My everyday makeup routine is a pared-down process in which I focus on my complexion (tinted moisturizer, blush) and brows (pencil, gel). I rarely pay attention to my eyes; when I do, it's just a swipe of mascara. In a perfect world, I would be skilled in the art of eye-shadow trickery and would take the time to play up my ocular region. But my eyes — almond shaped by way of my Korean heritage — have somewhat "flat" lids (I don't have an obvious socket) and lack a crease (mine is more like a skin fold). They don't provide an obvious surface for eye makeup, and most how-to tutorials reference sockets and creases as product-placement markers.
So I enlisted Japanese makeup artist Munemi Imai, whose clients include Solange Knowles, Tao Okamoto, and a bevy of Victoria's Secret models, to provide insight into how to properly apply makeup to eyes like mine. First up, we went for a liquid-liner look. Imai opted for Tarte's MultiplEYE liquid liner for its "long handle, which provides more control," but you can use whichever liner you like. And be sure to check back in the upcoming weeks for more eye-makeup tutorials by Imai.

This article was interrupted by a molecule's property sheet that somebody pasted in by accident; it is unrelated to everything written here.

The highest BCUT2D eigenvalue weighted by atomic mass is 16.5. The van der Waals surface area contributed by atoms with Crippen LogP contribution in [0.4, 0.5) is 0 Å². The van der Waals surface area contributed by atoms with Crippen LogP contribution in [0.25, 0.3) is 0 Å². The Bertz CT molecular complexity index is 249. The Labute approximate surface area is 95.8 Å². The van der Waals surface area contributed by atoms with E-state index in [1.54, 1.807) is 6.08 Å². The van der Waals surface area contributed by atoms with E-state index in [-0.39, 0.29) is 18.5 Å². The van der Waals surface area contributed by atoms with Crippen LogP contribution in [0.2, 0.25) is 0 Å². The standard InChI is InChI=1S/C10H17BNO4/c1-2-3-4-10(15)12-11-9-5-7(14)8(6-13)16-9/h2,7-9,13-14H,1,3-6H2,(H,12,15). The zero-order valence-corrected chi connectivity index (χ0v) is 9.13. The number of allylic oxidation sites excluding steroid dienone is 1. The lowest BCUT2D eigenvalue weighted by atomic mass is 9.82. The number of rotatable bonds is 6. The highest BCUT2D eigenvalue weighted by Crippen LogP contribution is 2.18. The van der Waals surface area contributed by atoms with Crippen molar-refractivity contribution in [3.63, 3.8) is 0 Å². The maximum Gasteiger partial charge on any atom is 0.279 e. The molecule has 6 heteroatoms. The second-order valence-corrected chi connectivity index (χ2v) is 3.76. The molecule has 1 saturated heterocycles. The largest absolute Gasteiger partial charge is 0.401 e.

Step 1: Apply a primer to the lid, like Urban Decay's Eyeshadow Primer Potion. This will help keep the liner in place.
Step 2: Starting from the outside corner of your eye, draw a line toward the center of your lash line. Don't worry about creating a perfect line; you can correct it later.
Step 3: Fill in the rest of the lash line from the inner corner, taking care to really get in between the lash hairs.
Step 4: Use an angled eyeliner brush to gently extend the line past the outer corner of your eye. This will create the "flick." Tip: Look in the mirror. If your lid falls over the line, essentially hiding what you've just drawn, add width so that the liner is visible underneath the fold.
Step 5: Draw over the flick extension with your liner. Tip: Extend the cat-eye flick if you want (the longer it is, the more dramatic the effect). But, if you happen to have an eyelid fold that hides the liquid liner, the extension can become too much of a focal point. Use a thin Q-tip to clean up any excess.